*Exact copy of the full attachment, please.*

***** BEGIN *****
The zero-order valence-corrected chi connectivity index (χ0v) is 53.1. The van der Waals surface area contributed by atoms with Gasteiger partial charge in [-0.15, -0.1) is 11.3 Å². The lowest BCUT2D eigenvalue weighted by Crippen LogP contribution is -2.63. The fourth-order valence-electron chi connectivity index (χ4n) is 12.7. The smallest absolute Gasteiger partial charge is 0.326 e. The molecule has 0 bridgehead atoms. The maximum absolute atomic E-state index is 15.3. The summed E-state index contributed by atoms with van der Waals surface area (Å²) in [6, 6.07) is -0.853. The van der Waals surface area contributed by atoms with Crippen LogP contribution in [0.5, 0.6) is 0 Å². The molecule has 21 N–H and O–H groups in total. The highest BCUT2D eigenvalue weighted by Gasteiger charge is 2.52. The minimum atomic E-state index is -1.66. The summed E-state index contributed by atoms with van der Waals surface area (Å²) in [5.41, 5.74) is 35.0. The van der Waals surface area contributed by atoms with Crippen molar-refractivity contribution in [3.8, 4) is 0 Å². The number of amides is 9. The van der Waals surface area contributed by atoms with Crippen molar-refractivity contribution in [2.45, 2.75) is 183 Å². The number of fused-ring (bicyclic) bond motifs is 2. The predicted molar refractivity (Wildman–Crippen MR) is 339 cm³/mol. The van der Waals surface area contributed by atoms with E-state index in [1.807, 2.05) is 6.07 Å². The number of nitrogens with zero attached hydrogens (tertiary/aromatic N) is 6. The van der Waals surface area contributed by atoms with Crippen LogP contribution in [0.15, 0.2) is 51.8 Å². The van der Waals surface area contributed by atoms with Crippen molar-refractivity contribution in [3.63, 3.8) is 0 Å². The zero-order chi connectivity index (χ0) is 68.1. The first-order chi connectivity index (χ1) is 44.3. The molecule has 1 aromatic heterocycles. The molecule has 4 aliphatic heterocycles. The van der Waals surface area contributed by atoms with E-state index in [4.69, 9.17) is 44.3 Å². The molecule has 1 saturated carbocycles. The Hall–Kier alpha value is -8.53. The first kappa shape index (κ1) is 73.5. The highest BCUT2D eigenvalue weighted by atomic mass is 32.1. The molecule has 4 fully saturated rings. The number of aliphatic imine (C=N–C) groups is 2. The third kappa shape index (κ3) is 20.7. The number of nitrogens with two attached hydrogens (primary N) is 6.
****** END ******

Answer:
The zero-order valence-corrected chi connectivity index (χ0v) is 53.1. The van der Waals surface area contributed by atoms with Gasteiger partial charge in [-0.15, -0.1) is 11.3 Å². The lowest BCUT2D eigenvalue weighted by Crippen LogP contribution is -2.63. The fourth-order valence-electron chi connectivity index (χ4n) is 12.7. The smallest absolute Gasteiger partial charge is 0.326 e. The molecule has 0 bridgehead atoms. The maximum absolute atomic E-state index is 15.3. The summed E-state index contributed by atoms with van der Waals surface area (Å²) in [6, 6.07) is -0.853. The van der Waals surface area contributed by atoms with Crippen LogP contribution in [0.5, 0.6) is 0 Å². The molecule has 21 N–H and O–H groups in total. The highest BCUT2D eigenvalue weighted by Gasteiger charge is 2.52. The minimum atomic E-state index is -1.66. The summed E-state index contributed by atoms with van der Waals surface area (Å²) in [5.41, 5.74) is 35.0. The van der Waals surface area contributed by atoms with Crippen molar-refractivity contribution in [3.8, 4) is 0 Å². The number of amides is 9. The van der Waals surface area contributed by atoms with Crippen molar-refractivity contribution in [2.45, 2.75) is 183 Å². The number of fused-ring (bicyclic) bond motifs is 2. The predicted molar refractivity (Wildman–Crippen MR) is 339 cm³/mol. The van der Waals surface area contributed by atoms with E-state index in [1.807, 2.05) is 6.07 Å². The number of nitrogens with zero attached hydrogens (tertiary/aromatic N) is 6. The van der Waals surface area contributed by atoms with Crippen LogP contribution in [0.15, 0.2) is 51.8 Å². The van der Waals surface area contributed by atoms with Crippen molar-refractivity contribution in [3.63, 3.8) is 0 Å². The zero-order chi connectivity index (χ0) is 68.1. The first-order chi connectivity index (χ1) is 44.3. The molecule has 1 aromatic heterocycles. The molecule has 4 aliphatic heterocycles. The van der Waals surface area contributed by atoms with E-state index in [4.69, 9.17) is 44.3 Å². The molecule has 1 saturated carbocycles. The Hall–Kier alpha value is -8.53. The first kappa shape index (κ1) is 73.5. The highest BCUT2D eigenvalue weighted by atomic mass is 32.1. The molecule has 4 fully saturated rings. The number of aliphatic imine (C=N–C) groups is 2. The third kappa shape index (κ3) is 20.7. The number of nitrogens with two attached hydrogens (primary N) is 6.